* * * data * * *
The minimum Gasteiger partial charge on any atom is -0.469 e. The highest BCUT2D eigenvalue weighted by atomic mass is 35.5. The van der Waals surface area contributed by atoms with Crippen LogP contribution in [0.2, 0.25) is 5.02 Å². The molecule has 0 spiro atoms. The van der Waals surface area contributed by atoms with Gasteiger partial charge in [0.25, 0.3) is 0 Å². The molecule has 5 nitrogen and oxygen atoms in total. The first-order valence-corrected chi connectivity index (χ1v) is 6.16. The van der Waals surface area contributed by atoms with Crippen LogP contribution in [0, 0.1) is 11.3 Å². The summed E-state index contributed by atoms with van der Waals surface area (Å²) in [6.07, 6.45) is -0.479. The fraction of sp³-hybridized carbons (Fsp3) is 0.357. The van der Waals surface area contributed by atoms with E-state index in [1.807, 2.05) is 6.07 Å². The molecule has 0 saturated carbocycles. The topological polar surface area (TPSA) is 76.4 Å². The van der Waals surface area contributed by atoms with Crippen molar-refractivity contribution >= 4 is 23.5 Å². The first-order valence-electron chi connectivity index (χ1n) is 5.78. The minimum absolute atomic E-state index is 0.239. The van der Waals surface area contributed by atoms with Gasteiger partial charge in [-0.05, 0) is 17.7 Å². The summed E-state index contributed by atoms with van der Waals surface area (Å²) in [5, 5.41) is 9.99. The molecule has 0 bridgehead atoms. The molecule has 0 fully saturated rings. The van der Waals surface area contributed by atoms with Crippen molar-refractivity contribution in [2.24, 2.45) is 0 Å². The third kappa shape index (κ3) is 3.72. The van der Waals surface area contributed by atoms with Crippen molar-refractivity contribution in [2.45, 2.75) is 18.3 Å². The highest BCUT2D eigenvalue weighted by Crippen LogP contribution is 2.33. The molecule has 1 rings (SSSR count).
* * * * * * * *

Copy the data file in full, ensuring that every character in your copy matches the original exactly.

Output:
The minimum Gasteiger partial charge on any atom is -0.469 e. The highest BCUT2D eigenvalue weighted by atomic mass is 35.5. The van der Waals surface area contributed by atoms with Crippen LogP contribution in [0.2, 0.25) is 5.02 Å². The molecule has 0 spiro atoms. The van der Waals surface area contributed by atoms with Gasteiger partial charge in [0.25, 0.3) is 0 Å². The molecule has 5 nitrogen and oxygen atoms in total. The first-order valence-corrected chi connectivity index (χ1v) is 6.16. The van der Waals surface area contributed by atoms with Crippen LogP contribution in [0, 0.1) is 11.3 Å². The summed E-state index contributed by atoms with van der Waals surface area (Å²) in [6.07, 6.45) is -0.479. The fraction of sp³-hybridized carbons (Fsp3) is 0.357. The van der Waals surface area contributed by atoms with E-state index in [1.807, 2.05) is 6.07 Å². The molecule has 0 saturated carbocycles. The topological polar surface area (TPSA) is 76.4 Å². The van der Waals surface area contributed by atoms with Crippen molar-refractivity contribution >= 4 is 23.5 Å². The first-order valence-electron chi connectivity index (χ1n) is 5.78. The minimum absolute atomic E-state index is 0.239. The van der Waals surface area contributed by atoms with Gasteiger partial charge in [-0.05, 0) is 17.7 Å². The summed E-state index contributed by atoms with van der Waals surface area (Å²) in [5, 5.41) is 9.99. The molecule has 0 bridgehead atoms. The molecule has 0 fully saturated rings. The van der Waals surface area contributed by atoms with Crippen molar-refractivity contribution in [2.24, 2.45) is 0 Å². The third kappa shape index (κ3) is 3.72. The van der Waals surface area contributed by atoms with Crippen molar-refractivity contribution in [2.45, 2.75) is 18.3 Å². The highest BCUT2D eigenvalue weighted by Crippen LogP contribution is 2.33. The molecule has 1 rings (SSSR count).